EDIT: Read your post again. When you transfer from post-to-post, the Marines will move you and the bike, too, depending on how much weight you are transferring with. There shouldn't be a problem. As a Marine, you will be required to abide by the Navy instruction and, as I said earlier, local command instructions.

That's great you are joining the Marines. You'll make it through Boot Camp if you have the right attitude. Just remember that it will be over before you know it, and military life is far different in the "real world" than it is in Boot Camp. They will mess with your mind to see if you can handle it, so if you are ready for that and you're in shape, you'll make it! Good luck MARINE!
He is absolutly correct except you will have to have a full face helmet dude! Army 13 years
 

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Im active duty in the Marine Corps for 3 1/2 years right now. The military will move your bike for you, but only for Permanent Change of Station (PCS) moves. All schools you go to before your first duty station will not move your shit. On base you have to have vehicle registration Insurance MSF course OR the base saftey course(same thing basicly but no certificate so no insurance deduction or motorcycle endorsment on license in some states) And with that you get your base decal. Marine Corps orders on bikes are hard sole shoes, helmet, long sleeves and pants, gloves, and a reflective vest(over reflective leathers even) and this is for on and off base. But some bases dont enforce as hard as others. Thats my .02's Take it easy and good luck with boot, Semper Fi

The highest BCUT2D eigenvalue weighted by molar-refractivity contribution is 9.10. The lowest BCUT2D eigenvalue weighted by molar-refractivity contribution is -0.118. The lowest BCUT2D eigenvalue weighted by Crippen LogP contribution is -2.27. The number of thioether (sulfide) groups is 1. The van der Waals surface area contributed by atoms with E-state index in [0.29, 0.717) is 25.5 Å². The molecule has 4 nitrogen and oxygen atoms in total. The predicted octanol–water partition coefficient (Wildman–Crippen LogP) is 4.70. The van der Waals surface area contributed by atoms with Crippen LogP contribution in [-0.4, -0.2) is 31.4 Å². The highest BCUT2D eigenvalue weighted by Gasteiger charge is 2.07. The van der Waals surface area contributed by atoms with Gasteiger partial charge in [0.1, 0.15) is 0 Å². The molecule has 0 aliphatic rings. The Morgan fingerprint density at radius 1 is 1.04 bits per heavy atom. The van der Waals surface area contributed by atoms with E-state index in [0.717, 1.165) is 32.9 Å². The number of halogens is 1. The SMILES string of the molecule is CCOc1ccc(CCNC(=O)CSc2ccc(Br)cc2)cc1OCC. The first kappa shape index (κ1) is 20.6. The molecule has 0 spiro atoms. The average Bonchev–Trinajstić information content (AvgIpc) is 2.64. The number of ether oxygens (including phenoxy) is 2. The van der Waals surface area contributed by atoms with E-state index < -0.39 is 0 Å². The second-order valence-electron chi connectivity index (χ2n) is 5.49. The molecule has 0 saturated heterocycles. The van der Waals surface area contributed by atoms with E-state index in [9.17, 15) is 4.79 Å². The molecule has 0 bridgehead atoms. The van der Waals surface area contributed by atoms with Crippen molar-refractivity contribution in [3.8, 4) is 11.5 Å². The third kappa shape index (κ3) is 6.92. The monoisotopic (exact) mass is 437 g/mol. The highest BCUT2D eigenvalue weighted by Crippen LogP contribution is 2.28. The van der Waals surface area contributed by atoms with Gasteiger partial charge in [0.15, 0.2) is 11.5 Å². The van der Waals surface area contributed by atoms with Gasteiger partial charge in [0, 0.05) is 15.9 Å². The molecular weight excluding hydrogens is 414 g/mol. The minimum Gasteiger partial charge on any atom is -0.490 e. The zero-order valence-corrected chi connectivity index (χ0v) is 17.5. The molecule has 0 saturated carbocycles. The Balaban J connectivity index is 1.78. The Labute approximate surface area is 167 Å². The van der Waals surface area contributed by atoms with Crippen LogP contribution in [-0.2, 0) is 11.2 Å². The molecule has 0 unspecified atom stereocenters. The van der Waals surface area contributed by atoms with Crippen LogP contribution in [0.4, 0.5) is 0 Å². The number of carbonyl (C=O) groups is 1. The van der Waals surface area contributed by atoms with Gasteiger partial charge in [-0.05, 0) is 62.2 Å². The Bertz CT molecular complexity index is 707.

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thanks for your service everyone! civillian here but sometimes regret that I didn't spend some time in the military.

bodydropcbr6, just bustin your balls a bit, but you should definitely practice using periods (.) and comas (,) now and then. I would imagine that even in the Marines this could be of importance! Either way, thanks for your service in advance and good luck in boot camp.
 

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17 years.
 

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at the track
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USAF, here is the link to the DoD safety program, everyone in the military must comply, but every service component and base/post have the right to implement more strict rules.

https://safety.army.mil/pages/articles/dodi6055-4.html

Some bases I have been to absolutely abhor motorcyclists, while others seem to be very lax. Just depends on where you go.
 

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I'll speak up for my son since I have no idea where he is right now.

He go's by Gold to Glove on here and he is Army for 2 years now,13 months in Iraq and came back in March.The last time I talked to him(2 weeks since) he was in Huston getting ready to go back to Tegrete(sp).
 

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3 years Air Force.

Not as hardcore as Marines but we get it done.

Congratulations, and good luck.

Hope you're not afraid of camel spiders.
 

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redcbrla said:
thanks for your service everyone! civillian here but sometimes regret that I didn't spend some time in the military.

bodydropcbr6, just bustin your balls a bit, but you should definitely practice using periods (.) and comas (,) now and then. I would imagine that even in the Marines this could be of importance! Either way, thanks for your service in advance and good luck in boot camp.
I can change that redbrla:rolleyes